27 December 2013

Olivier, "how many ways are there to miss?"

I've been a staunch defender of Olivier Giroud since his arrival at Arsenal, but after the West Ham match, my faith is starting to wobble. Gone, it seems, is the confident scorer of goals, using all manner of dinks, flicks, and chips to put the ball past hapless keepers; he hasn't scored since his brace against Southampton in November, a span of seven matches and 611 minutes, and he's cut an increasingly forlorn, frustrated, and frustrating figure on the pitch.

If if weren't for his tireless work in the build-up, his defenders would have precious little to fall back on. In a way, he's a bit fortunate to have delivered an assist against West Ham, as it staves off the fiercest criticism, at least for a time.

However, the enduring image of the evening, as it's been for weeks now, has been that of a supplicating, pained gaze to the heavens after scuffing yet another shot wide. Adding to the repertoire, perhaps, was when Giroud had the ball on his left foot but fizzed a shot a few yards wide when he shot to the far-post. Almost immediately after striking the ball, Giroud angrily repeated the kick as he should have struck it. Of course, he should have at least put the ball on-frame, forcing a save from Adrian, but it belies a larger issue.

As with last year, Giroud seemed to struggle the most when he went for power over placement, and he seems to be at his best poaching for goals rather than forcing the issue. Against West Ham, however, he could achieve little to nothing through either approach. I'm hoping that we're merely seeing the weary legs of an overused striker, one who has been putting in full-shifts with little to no respite. Time and again at Boleyn Ground, he was a half-step short, scuffing wide or missing completely a ball put across the mouth of the goal, prompting the announce to exclaim at one point "how many ways are there to miss?" Gibbs had just put a ball across the edge of the six-yard box, and all Giroud had to do, seemingly, was to touch it—just touch it—but, instead, the ball rolled harmlessly through as both Gibbs and Giroud watched in helpless disbelief. Lament the blasted shots that went wide if you will, but those are the opportunities that a striker really must finish.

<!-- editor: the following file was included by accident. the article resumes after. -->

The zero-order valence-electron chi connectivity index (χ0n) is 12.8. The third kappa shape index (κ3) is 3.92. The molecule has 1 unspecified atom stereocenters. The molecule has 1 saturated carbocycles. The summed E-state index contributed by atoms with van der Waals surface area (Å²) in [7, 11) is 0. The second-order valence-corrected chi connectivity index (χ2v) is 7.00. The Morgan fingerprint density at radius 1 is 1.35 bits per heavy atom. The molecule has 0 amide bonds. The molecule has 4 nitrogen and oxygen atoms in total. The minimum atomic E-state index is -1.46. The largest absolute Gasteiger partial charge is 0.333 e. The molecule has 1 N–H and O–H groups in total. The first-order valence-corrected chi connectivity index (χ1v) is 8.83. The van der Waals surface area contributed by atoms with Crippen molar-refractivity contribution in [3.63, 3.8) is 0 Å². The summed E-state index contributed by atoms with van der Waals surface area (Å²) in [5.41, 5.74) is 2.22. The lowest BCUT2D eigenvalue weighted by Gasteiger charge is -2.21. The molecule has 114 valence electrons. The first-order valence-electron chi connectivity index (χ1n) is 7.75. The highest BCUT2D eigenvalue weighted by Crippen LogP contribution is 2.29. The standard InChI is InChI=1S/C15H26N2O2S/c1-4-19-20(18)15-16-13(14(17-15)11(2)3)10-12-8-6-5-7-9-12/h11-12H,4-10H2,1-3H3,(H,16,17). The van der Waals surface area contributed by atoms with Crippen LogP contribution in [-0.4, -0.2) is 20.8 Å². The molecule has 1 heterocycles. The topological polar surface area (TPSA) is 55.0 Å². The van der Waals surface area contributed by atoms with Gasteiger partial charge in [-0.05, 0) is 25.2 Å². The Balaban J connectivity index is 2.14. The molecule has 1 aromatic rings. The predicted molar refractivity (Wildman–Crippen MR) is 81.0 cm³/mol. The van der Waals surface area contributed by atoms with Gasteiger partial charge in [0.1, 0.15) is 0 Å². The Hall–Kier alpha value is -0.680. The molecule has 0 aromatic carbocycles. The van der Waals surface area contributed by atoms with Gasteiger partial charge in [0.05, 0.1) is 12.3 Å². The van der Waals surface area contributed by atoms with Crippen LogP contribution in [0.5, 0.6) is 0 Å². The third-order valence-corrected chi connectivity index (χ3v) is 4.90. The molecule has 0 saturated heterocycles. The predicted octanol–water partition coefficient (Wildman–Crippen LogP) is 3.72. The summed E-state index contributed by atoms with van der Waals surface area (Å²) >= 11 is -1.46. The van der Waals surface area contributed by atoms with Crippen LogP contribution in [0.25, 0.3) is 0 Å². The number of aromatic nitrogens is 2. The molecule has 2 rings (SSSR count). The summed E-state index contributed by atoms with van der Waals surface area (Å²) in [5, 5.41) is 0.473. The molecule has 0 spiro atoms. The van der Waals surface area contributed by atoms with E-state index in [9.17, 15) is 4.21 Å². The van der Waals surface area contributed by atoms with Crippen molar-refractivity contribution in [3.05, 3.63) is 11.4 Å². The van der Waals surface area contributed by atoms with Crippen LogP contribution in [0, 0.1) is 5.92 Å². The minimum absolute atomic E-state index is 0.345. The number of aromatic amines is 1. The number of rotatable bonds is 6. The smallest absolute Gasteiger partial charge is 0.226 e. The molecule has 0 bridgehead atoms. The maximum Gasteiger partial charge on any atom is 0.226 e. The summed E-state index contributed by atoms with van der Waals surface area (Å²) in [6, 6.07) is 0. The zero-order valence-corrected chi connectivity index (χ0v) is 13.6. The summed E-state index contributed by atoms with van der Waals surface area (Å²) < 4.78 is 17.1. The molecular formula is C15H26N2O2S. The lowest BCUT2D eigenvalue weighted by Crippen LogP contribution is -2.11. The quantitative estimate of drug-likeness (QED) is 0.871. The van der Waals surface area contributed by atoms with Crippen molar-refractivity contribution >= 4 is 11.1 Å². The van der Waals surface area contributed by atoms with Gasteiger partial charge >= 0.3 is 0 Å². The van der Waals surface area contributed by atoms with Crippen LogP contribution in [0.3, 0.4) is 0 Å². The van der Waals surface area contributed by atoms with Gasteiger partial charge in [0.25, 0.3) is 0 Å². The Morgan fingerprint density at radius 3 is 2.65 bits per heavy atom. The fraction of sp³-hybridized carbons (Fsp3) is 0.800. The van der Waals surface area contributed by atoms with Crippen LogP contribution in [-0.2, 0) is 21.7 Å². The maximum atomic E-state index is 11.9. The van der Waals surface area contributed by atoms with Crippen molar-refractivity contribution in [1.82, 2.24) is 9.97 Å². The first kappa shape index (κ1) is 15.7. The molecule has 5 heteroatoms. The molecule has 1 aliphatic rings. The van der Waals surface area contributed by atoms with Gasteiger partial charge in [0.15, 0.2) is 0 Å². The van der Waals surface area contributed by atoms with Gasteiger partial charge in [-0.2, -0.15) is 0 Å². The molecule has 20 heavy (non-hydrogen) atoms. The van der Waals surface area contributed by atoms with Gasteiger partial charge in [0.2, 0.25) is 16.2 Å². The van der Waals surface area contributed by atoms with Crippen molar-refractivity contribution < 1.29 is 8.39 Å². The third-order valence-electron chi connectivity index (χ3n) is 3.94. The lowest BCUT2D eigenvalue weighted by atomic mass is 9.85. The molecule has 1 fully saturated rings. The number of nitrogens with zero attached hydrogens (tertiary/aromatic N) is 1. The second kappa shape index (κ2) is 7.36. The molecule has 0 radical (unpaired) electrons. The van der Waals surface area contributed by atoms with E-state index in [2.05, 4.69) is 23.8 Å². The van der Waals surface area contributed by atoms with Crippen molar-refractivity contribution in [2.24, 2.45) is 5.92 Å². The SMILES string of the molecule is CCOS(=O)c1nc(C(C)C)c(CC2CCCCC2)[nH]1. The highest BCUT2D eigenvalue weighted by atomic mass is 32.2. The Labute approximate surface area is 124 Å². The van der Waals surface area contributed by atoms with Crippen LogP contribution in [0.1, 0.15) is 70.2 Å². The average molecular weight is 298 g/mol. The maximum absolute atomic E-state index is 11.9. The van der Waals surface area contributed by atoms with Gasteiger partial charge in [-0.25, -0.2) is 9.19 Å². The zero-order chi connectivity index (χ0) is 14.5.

I realize, even as I lay into him, that we're seeing the culmination of a number of factors—he has his limitations, his fatigue is exacerbating those limitations, and we've been hungry for results after taking only two points from nine available going into the West Ham match. In addition, his early-season purple patch raised expectations, and coming down to Earth was perhaps inevitable. His timing, then, might be a bit fortunate as the transfer-window approaches. It will be difficult to find a quality striker in January, especially in a World Cup year, but an in-form striker would only provide more cover for Arsene to say that he's satisified with our options. Giroud's struggles highlight our threadbare cupboard, with only Bendtner as a replacment of any experience in the Prem. Yes, Sanogo is now apparently back from injury, and there's also Park, but none of the three inspires much confidence.

I'm not calling for an out-and-out replacement for Giroud, as I believe that he makes vital contributions. However, the longer he goes without scoring, the more he presses to score, and the less he contributes in other ways. We need him to score—not just to help us win, but to release the pressure that has piled up on him.